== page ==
For Atticus courage is to do the right thing, no matter how hard it is, even if you will lose or suffer greatly. There are two examples of this in the book. Mrs. Dubose, even though she could be nasty at times, was an example of great courage. She was a morphine addict who cleaned herself up before she died. She suffered in the process, but this did not hinder her. Amazing perseverance and courage. Here is the quote:
"I wanted you to see what real courage is, instead of getting the idea that courage is a man with a gun in his hand. It's when you know you're licked before you begin but you begin anyway and you see it through no matter what. You rarely win, but sometimes you do. Mrs. Dubose won, all ninety-eight pounds of her. According to her views, she died beholden to nothing and nobody. She was the bravest person I ever knew."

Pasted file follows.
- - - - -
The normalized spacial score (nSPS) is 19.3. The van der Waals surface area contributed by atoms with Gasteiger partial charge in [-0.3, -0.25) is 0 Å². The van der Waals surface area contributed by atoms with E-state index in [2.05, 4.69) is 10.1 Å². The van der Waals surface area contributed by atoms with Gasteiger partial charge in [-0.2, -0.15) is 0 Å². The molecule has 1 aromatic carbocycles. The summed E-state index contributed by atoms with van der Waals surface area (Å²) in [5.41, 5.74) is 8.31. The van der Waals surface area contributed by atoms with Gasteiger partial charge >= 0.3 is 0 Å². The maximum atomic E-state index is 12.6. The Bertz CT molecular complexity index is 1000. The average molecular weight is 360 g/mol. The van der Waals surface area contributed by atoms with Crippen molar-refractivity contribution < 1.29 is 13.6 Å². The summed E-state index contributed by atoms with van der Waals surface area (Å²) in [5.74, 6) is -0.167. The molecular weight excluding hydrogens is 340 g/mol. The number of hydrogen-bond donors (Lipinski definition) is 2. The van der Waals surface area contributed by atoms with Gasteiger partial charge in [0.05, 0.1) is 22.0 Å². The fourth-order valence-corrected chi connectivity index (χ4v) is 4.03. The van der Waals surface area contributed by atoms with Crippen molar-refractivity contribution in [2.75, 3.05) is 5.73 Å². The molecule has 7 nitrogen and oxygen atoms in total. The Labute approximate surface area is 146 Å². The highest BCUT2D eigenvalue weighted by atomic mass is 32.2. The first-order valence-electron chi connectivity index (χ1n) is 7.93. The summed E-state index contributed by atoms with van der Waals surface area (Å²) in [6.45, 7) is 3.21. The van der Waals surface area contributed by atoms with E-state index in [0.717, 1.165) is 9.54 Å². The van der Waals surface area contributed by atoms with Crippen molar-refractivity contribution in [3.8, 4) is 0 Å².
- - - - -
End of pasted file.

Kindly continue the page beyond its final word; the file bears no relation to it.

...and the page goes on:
The second character that embodies this is clearly Atticus. He defends Tom Robinson no matter what. He will do so because it is right. He knows that he will lose (he even confesses this to his children), but he will try his best. Even when there was a mob with guns, Atticus stood firm. This is courage in the book. Atticus wants his children to learn this important lesson.